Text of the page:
a→ab

computation, game design, and experimentation


front page | about | archives | code dump | c.s. for mere mortals | tags | rss feed

Adventures in Roguelike Development, Chapter 1: The Quest Begins!

May 21, 2011
tags:

Hello all,

This is the first post in a multi-part series chronicling my efforts in creating a roguelike game. For those of you unfamilliar with the roguelike genre, you can read more about them on RogueBasin's "What a roguelike is" page.

In order to give myself some guidance for this project, I've decided to adopt (with some slight variations) the development path laid out in How to Write a Roguelike in 15 Steps. And, each part of this series will be broken down into a number of these steps.

Step 1: Decide to Write a game

Well, for this, I've pretty much decided the bare minimum. I want a basic roguelike game, with one screen maps (no scrolling), with a console only interface (I don't personally like tiles, they distract me). That was simple.

Step 2: Hello world!

I've chosen to write this in C++, using GCC compilers whenever possible, which should be on any of the three major platforms. To assist with console work, I've chosen to use (and subsequently modified) rlutil. Everything else, I've decided to roll on my own using the C++ standard library and the STL. After writing a few test programs, I've determined that everything works (with some minor modifications to rlutil--to be released at a later date).

Step 3: It's a boy!

For the screen layout, I've decided that the top two lines are to be messages, the bottom three lines are to be status, and the map itself will take up the middle twenty, with one column of buffer on both the left and right, to a total size of 78x20. This brings the console window to the standard 80x25, and looks quite nice as a layout (screenshot later).

From then on, I built a basic "@ running around a screen demo" (the roguelike hello world, as it were), and then added message handling. I then decided that the player will be the '@' symbol, walls will be '#', closed doors will be '+', open doors will be '/', and open ground will be '.'. Everything else didn't need to be settled yet, and in fact, the open door symbol is pointless at this stage as well.

Step 4: The map

Here's where I diverged from the path a bit. I started off with a hard-coded map (just an array of chars at first, later expanded into MapEntity instances), and allowed the player to walk overtop of the map, ignoring collision. I then added collision detection (along with a proper message in the message buffer), at first just to walls, and then to closed doors. Other entities (such as creatures) will be easy to add later to this collision detection scheme.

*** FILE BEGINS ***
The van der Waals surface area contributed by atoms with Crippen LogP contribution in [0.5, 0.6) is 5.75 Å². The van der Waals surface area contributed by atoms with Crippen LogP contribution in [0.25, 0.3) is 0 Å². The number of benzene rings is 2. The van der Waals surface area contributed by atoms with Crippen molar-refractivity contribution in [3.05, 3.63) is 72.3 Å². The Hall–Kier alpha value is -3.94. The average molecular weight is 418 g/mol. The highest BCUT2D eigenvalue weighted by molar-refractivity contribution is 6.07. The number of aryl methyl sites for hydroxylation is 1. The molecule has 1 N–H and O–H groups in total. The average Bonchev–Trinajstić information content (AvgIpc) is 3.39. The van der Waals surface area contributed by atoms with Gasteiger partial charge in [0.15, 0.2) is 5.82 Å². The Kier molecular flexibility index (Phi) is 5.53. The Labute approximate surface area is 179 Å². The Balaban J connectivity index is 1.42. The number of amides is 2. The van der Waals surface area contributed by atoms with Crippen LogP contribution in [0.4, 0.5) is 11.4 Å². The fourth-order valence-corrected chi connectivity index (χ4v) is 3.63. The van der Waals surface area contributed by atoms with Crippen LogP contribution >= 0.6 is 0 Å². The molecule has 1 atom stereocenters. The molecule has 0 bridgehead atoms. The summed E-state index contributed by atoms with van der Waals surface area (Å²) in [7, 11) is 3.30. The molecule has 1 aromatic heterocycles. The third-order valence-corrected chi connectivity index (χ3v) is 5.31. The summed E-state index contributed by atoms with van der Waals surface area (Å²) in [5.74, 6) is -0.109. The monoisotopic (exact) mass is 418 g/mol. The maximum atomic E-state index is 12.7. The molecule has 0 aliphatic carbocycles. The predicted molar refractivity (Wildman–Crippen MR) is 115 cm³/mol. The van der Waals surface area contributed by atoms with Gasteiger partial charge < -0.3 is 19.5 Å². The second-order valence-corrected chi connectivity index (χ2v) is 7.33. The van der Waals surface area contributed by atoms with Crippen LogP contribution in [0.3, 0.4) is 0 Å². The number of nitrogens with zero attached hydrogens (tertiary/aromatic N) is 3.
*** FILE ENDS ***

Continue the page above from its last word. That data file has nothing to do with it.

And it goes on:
At this point, I began thinking of how to implement field of view. I've decided that a part of the player's map will remain drawn on the screen in dark grey after it has been visited, but it will be out of the range of vision, leaving monsters and items and the like unseeable. For things in direct vision, I've decided to go with a modified version of Rogue's field of view. In Rogue, the player is able to see the entire contents of any room they are in, even if they're just standing in the door way. In corridors, they are able to see just one tile ahead and behind them. My version of this will light up entire rooms of contents while they are in the room, and light up a longer range of tiles in corridors, maybe 4 or 5 in each direction, to allow for a bit more strategic play.

In order to implement this, I need to implement rooms (already done) and corridors (next on my todo list), and I decided that just for fun, I should implement a random level generator in the process, just to do something fun before I dive back into the nuts and bolts work. So, I'm going to write a rough level generator, then work on field of view, and then go back to the path.

And there's my progress thus far. I have 6 basic commands implemented (4 movement - bound to the arrow keys, rest - bound to 'r', and exit - bound to 'ESC'). There is also a turn counter, just as a rudamentary system for time (to be extremely expanded later, I'm thinking in the style of DoomRL). When the player tries to do something it can't, there is an appropriate message pushed to the message buffer, and the turn count isn't incremented. Resting does nothing at the moment but push "You rest." to the buffer and increment the turn count, but in future versions, it will act as it does in most roguelikes to restore health and mana while allowing monsters to move.

Here's a screenshot:

Roguelike Prototype screenshot 1

rl-proto-1

And as I've found these resources to be helpful, here's a list of good places for people who are looking to get into roguelike dev to check out:

Thanks for reading, and comments are always welcome! Oh, and yes, I do intend to opensource most of this project (if not all) when I'm done with it, including my modified rlutil.

Keep tweaking~

blog comments powered by Disqus